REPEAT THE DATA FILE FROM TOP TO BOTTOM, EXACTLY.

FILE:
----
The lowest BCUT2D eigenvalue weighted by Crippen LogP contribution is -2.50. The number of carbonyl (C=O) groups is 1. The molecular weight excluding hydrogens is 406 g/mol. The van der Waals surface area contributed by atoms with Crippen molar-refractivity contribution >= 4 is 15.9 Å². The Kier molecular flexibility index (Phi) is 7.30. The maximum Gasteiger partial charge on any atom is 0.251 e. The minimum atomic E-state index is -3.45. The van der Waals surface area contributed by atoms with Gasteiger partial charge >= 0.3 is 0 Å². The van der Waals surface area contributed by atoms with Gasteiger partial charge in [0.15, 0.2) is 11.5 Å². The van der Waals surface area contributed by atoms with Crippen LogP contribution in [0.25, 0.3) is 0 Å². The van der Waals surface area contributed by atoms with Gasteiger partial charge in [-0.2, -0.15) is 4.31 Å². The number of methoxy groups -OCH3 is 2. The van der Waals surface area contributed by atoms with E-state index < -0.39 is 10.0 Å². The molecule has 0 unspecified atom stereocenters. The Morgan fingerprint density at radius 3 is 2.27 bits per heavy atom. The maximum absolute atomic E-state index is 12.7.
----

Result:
The lowest BCUT2D eigenvalue weighted by Crippen LogP contribution is -2.50. The number of carbonyl (C=O) groups is 1. The molecular weight excluding hydrogens is 406 g/mol. The van der Waals surface area contributed by atoms with Crippen molar-refractivity contribution >= 4 is 15.9 Å². The Kier molecular flexibility index (Phi) is 7.30. The maximum Gasteiger partial charge on any atom is 0.251 e. The minimum atomic E-state index is -3.45. The van der Waals surface area contributed by atoms with Gasteiger partial charge >= 0.3 is 0 Å². The van der Waals surface area contributed by atoms with Gasteiger partial charge in [0.15, 0.2) is 11.5 Å². The van der Waals surface area contributed by atoms with Crippen LogP contribution in [0.25, 0.3) is 0 Å². The van der Waals surface area contributed by atoms with Gasteiger partial charge in [-0.2, -0.15) is 4.31 Å². The number of methoxy groups -OCH3 is 2. The van der Waals surface area contributed by atoms with E-state index < -0.39 is 10.0 Å². The molecule has 0 unspecified atom stereocenters. The Morgan fingerprint density at radius 3 is 2.27 bits per heavy atom. The maximum absolute atomic E-state index is 12.7.